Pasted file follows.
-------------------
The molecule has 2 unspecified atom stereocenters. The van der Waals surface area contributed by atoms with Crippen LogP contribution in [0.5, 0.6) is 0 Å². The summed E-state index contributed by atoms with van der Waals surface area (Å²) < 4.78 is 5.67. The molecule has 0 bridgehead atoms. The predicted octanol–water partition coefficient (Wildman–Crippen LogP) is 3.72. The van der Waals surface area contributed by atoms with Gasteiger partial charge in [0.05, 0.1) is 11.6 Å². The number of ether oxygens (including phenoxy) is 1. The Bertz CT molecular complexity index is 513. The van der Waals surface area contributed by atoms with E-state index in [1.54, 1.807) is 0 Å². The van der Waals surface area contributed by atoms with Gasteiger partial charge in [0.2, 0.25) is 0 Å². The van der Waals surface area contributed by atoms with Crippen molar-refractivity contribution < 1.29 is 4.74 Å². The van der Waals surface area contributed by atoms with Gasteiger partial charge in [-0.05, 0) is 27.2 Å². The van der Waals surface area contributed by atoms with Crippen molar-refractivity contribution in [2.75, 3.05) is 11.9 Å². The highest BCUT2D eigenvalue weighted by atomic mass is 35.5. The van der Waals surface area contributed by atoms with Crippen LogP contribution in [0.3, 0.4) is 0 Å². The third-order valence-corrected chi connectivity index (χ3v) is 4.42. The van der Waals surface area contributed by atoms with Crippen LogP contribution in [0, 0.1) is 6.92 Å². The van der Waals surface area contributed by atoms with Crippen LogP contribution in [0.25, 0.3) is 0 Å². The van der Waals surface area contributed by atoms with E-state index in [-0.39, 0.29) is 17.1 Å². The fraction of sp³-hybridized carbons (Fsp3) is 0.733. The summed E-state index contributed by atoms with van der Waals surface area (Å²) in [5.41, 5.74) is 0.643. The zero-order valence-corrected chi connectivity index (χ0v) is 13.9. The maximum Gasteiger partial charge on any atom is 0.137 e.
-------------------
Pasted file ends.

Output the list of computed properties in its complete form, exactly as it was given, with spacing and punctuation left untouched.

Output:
The molecule has 2 unspecified atom stereocenters. The van der Waals surface area contributed by atoms with Crippen LogP contribution in [0.5, 0.6) is 0 Å². The summed E-state index contributed by atoms with van der Waals surface area (Å²) < 4.78 is 5.67. The molecule has 0 bridgehead atoms. The predicted octanol–water partition coefficient (Wildman–Crippen LogP) is 3.72. The van der Waals surface area contributed by atoms with Gasteiger partial charge in [0.05, 0.1) is 11.6 Å². The number of ether oxygens (including phenoxy) is 1. The Bertz CT molecular complexity index is 513. The van der Waals surface area contributed by atoms with E-state index in [1.54, 1.807) is 0 Å². The van der Waals surface area contributed by atoms with Gasteiger partial charge in [0.2, 0.25) is 0 Å². The van der Waals surface area contributed by atoms with Crippen molar-refractivity contribution < 1.29 is 4.74 Å². The van der Waals surface area contributed by atoms with Gasteiger partial charge in [-0.05, 0) is 27.2 Å². The van der Waals surface area contributed by atoms with Crippen molar-refractivity contribution in [2.75, 3.05) is 11.9 Å². The highest BCUT2D eigenvalue weighted by atomic mass is 35.5. The van der Waals surface area contributed by atoms with Crippen LogP contribution in [0.3, 0.4) is 0 Å². The third-order valence-corrected chi connectivity index (χ3v) is 4.42. The van der Waals surface area contributed by atoms with Crippen LogP contribution in [0, 0.1) is 6.92 Å². The van der Waals surface area contributed by atoms with Crippen LogP contribution in [0.25, 0.3) is 0 Å². The van der Waals surface area contributed by atoms with E-state index in [-0.39, 0.29) is 17.1 Å². The fraction of sp³-hybridized carbons (Fsp3) is 0.733. The summed E-state index contributed by atoms with van der Waals surface area (Å²) in [5.41, 5.74) is 0.643. The zero-order valence-corrected chi connectivity index (χ0v) is 13.9. The maximum Gasteiger partial charge on any atom is 0.137 e.